DM: But that’s not independence! That’s just a licence to manipulate the vulnerable. I remember a guy called Pastor Deya. Infertile or post-menopausal women who attended the Gilbert Deya Ministries Church in Peckham, south-east London, were promised “miracle” babies if they had faith and these poor women believed him. He flew women from London to Nairobi, to some hospital there. The women would be put to sleep and on waking would find a baby by their side. And that baby would be the miracle baby God promised them.
Well! It was such a scam!
They would return to London with these babies. One GP said to one of the women, “I’ve told you you’re infertile, you do not have a womb, you can’t have had a baby. So where did you get that baby from?” She said, “I had that baby because I believe in God, blah blah blah.” Of course, the police were called in, DNA tests were done and so on, it went in the papers. It was this big thing. Pastor Deya ended up in prison! The story has it that the babies were from poor young 14- or 15-year-old girls in Nairobi who had unplanned pregnancies. Somehow, a syndicate of women identified the girls and “helped” them till their pregnancies were at term. When these teenagers delivered their babies, the babies would be taken away and given to infertile women seeking miracle babies. Deya was extradited to Kenya in 2017 to face charges of stealing five children between 1999 and 2004, which he denies. You know, I’m a human rights activist and student of medical ethics, and I have seen pastors try and get away with so much.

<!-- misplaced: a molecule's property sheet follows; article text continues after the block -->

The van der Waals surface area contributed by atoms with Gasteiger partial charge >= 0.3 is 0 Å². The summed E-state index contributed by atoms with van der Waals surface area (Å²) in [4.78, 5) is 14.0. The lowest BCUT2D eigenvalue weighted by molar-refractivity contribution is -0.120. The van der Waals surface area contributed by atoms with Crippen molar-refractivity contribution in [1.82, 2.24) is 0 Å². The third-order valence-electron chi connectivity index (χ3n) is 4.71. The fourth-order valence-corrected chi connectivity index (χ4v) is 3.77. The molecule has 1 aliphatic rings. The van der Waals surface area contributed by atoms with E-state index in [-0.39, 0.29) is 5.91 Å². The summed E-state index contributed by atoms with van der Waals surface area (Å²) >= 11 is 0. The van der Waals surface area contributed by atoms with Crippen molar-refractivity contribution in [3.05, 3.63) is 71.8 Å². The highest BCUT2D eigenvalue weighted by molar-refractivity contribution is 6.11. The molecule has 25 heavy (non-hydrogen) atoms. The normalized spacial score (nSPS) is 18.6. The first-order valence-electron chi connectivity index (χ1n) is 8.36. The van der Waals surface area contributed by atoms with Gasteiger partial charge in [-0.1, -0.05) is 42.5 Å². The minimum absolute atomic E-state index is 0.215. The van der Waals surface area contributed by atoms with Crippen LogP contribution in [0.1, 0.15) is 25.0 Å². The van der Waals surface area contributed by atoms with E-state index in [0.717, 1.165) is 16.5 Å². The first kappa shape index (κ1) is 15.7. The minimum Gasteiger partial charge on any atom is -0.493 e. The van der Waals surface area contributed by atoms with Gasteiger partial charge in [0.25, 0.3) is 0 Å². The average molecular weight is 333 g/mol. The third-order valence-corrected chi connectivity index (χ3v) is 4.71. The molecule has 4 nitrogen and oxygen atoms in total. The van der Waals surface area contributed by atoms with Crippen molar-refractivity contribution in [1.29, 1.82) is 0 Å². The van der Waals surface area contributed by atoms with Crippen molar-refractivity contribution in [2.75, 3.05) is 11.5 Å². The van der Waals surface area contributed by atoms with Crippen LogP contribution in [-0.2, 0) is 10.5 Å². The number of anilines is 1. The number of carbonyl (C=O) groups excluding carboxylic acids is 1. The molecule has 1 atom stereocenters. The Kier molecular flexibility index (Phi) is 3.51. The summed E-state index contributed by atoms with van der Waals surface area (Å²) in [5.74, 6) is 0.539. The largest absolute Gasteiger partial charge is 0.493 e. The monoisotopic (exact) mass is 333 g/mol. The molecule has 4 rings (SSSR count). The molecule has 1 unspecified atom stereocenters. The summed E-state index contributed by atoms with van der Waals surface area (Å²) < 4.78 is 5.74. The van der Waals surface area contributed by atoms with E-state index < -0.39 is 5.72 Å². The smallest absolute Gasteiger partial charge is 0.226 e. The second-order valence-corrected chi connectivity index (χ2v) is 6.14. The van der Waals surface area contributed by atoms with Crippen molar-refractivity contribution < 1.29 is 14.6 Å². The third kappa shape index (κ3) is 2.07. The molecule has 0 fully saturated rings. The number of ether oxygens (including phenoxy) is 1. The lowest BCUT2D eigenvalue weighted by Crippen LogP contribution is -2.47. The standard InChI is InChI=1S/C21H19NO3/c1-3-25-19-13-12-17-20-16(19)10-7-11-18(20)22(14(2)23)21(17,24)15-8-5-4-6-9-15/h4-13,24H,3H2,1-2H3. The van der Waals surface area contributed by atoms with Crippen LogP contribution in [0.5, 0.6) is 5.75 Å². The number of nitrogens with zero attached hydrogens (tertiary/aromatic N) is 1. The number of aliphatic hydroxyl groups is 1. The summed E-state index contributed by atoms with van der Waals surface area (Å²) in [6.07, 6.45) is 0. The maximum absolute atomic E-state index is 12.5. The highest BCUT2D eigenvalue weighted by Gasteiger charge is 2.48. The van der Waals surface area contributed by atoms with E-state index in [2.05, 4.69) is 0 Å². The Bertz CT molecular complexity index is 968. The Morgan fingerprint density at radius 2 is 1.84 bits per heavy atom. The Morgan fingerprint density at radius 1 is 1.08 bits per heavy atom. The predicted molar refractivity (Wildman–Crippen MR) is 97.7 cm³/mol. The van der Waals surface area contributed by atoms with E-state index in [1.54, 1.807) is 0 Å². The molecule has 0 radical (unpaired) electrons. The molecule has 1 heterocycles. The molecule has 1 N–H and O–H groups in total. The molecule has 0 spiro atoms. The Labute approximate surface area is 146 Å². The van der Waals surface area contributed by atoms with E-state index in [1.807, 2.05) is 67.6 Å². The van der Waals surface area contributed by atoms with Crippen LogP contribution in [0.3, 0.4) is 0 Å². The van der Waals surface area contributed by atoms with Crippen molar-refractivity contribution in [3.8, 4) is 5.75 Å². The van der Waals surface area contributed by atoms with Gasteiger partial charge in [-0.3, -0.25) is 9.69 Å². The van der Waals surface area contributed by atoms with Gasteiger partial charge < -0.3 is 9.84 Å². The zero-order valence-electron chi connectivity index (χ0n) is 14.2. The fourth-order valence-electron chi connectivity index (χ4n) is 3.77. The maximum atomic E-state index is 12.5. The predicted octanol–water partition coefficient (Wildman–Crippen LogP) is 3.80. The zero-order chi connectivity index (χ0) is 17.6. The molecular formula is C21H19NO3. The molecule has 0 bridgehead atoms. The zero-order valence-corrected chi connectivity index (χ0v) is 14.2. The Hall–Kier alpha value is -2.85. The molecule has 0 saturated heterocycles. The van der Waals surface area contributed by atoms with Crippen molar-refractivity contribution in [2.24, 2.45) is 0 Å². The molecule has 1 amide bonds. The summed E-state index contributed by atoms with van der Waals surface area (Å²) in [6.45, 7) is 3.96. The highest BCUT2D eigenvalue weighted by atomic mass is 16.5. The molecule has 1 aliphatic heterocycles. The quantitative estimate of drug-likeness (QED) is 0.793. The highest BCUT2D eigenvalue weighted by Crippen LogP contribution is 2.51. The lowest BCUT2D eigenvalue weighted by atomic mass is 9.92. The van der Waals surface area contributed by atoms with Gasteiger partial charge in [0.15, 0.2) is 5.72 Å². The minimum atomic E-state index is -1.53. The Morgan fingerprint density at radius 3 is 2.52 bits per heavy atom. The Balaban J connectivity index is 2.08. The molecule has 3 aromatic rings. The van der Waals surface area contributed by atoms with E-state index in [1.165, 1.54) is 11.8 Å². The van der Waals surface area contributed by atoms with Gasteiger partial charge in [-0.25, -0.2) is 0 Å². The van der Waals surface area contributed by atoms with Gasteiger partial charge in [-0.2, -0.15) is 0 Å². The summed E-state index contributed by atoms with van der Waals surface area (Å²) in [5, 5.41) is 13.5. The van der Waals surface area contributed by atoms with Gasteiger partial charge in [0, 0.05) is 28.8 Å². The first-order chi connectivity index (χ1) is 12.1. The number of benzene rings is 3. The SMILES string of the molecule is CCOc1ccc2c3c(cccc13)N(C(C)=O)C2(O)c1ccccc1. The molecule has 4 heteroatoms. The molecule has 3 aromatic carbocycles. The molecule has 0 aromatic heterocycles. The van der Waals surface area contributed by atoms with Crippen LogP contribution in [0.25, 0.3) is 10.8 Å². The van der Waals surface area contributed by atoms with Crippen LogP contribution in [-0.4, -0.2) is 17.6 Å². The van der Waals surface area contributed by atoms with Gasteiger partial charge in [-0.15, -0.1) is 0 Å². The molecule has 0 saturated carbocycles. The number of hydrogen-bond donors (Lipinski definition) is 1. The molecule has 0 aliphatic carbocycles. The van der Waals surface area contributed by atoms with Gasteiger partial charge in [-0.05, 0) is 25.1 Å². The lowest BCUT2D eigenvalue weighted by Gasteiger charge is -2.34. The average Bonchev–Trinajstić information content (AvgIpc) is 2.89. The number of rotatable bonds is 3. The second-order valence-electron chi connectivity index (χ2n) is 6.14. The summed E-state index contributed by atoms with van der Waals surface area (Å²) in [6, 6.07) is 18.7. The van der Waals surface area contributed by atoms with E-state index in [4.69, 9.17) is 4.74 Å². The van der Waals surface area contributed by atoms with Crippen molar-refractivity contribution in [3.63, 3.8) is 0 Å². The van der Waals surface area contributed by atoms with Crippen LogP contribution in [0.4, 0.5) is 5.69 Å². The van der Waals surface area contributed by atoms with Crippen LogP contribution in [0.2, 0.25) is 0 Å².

Okusinza choir (courtesy of Stephen Kafeero)
SS: That’s horrible. But what amazes me now is also the number of things you have achieved and experienced in your life, Dorothy. From your perspective, what would you think is the biggest challenge you’ve faced?
DM: Raising my daughter. I didn’t know how to do that and there isn’t a manual. There’s this baby, and it grows, and thinks you’re wonderful and that you can do everything. Actually, you’re just getting by, by the skin of your teeth (laughs). You think, “I could never ever do this.” And then suddenly you find you’ve got the capacity in you. It’s not easy, but nothing’s ever easy anyway.
SS: (Laughs.) I think that’s a good place to end. Thank you so much, Dorothy.
Our next featured interview is with Michaiah Mukiibi, organist for St John’s Waterloo and Okusinza.